• James Eric Fristad

While "Highland Cathedral" plays

Updated: Mar 31



Maybe it's one of those angel things people talk about, too casually in my opinion, that Pandora is playing the piece titled Highland Cathedral just as I'm starting to write this. On which angels topic, a day before our departure there was a Prosecco Tasting opportunity happening on our ship. And I like that particular version of bubbly stuff, better than champagne anyway, for some reason ... so I went. Stood next to a truly interesting gal (yes, I admit it, she would have made a fascinating conversation companion anywhere) who asked our presenter specific questions that needed asking, in understandable yet educated vocabulary--about how and where to serve which variation of prosecco. Interesting. The thing is that as conversation developed she asked where was La Mia Sposa, and I explained the situation. Carol (name) tuned in at once, suddenly refocused intently, and assured me she had ~35 years experience in evaluating exactly such conditions. So Michele hobbled up to the adjacent lounge and C did an evaluation on the spot. Confirmed what we suspected and helped explain what our encounter with the ship's doctor next morning, would be about. Remarkable and beyond remarkable, as I told Carol, that we should happen to be standing in friendly pose among the thousand-plus people aboard, where there existed such a suddenly perplexing situation for Michele and me. M and I slept a little more peacefully that night after this visit, and I think the doctor appointment was smoothed somewhat for our semi-mobile patient.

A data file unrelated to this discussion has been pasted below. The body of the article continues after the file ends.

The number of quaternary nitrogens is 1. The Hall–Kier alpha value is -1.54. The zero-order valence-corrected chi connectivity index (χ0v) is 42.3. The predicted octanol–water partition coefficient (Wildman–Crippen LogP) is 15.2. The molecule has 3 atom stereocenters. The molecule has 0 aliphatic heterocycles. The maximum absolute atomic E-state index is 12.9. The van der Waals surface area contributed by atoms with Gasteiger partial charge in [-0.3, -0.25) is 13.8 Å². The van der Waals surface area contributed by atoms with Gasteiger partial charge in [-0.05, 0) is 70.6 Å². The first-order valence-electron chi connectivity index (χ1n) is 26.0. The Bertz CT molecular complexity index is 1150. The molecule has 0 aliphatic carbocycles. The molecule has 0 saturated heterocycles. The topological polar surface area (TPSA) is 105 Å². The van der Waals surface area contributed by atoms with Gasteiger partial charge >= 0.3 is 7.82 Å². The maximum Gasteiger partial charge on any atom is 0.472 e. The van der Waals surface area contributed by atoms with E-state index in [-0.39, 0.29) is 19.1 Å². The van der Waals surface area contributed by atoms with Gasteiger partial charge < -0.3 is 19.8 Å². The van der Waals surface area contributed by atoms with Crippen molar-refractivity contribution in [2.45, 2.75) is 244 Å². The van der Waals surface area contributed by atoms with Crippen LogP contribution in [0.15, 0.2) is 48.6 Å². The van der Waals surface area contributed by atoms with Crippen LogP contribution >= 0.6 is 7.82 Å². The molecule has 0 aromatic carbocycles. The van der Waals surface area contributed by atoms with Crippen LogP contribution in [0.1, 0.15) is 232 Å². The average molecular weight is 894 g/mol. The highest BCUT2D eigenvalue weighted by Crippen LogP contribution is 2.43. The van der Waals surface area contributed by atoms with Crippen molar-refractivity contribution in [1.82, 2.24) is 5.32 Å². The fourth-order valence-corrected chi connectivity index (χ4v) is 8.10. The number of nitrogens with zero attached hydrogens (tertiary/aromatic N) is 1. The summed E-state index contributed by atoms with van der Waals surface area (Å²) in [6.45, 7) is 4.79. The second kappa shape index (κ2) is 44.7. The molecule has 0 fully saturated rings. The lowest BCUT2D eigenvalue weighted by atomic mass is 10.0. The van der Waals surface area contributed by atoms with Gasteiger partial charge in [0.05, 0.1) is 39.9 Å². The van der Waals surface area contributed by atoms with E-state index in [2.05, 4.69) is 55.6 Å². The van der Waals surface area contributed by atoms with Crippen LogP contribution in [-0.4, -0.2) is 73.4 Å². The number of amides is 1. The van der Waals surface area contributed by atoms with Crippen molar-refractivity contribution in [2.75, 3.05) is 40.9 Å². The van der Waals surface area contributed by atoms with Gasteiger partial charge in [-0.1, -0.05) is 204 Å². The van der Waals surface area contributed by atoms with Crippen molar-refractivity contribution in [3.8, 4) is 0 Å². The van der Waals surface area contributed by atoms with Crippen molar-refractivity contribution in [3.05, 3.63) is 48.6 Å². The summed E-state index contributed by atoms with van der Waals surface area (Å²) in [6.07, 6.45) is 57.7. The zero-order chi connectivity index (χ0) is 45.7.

So here we are in Old Lisbon (all of it is prettyold, but this Alfama District survived the devastating earthquake better than most), and outside the world continues to turn. To turn and be traversed and explored by some and just ridden on its ordinary orbit by others who continue to continue. For both of which groups I have great affection, I find. And on the topic of setting forth, this capture from a little earlier today.

Do double-click (or double-poke if it's your cell phone screen) to get an idea of the size of this thing. Depending on where you search, its capacity is around 6,000 passengers. We have watched, from our nosey-neighbor windows, comings and goings of mainly British peeps entering and exiting Portugal customs across the street. Or does one say peers? Men in shorts and tropical shirts, women in sleeveless tops and practical shoes. Hahahaha, and other modest attire. No really, they were out there.


We heard back from our travel agent re tickets for return. Ouch. Because of comfort concerns swirling around area of hip-owie, it's Business Class. And because it is so close to the time we really need to be underway, there simply aren't any "cruise fares" available. They occupy a whole other more economical plateau. Ow, ow. Ow. We did choose to let Oceania offer us Future Cruise Credits instead of a cancellation, which hopefully they will do. Easier for them and better for us should we decide to do more seafaring.


So yes, we are coming home early, a generous six weeks sooner than we had hoped -- and in considerably more pain. I confess that images of places we will never see beyond Eric's imagination, keep drifting past: ghosts of things undone but wistfully held onto, digital captures I shall never seize, Blu-ray videos I shall never ever make. Meanwhile the thing is to get this infirmity repaired and therapy underway, so life can become as normal again as possible. I will probably write another epistle in this format, or so. But the mood has to strike (as those who have done such a thing can attest) for it to be satisfactory for the reader and satisfying for the composer.


Meanwhile this picture taken just this evening in our living room of four days.

Honestly the sofa had this puffy encouragement just sitting there.




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And then

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une fois encore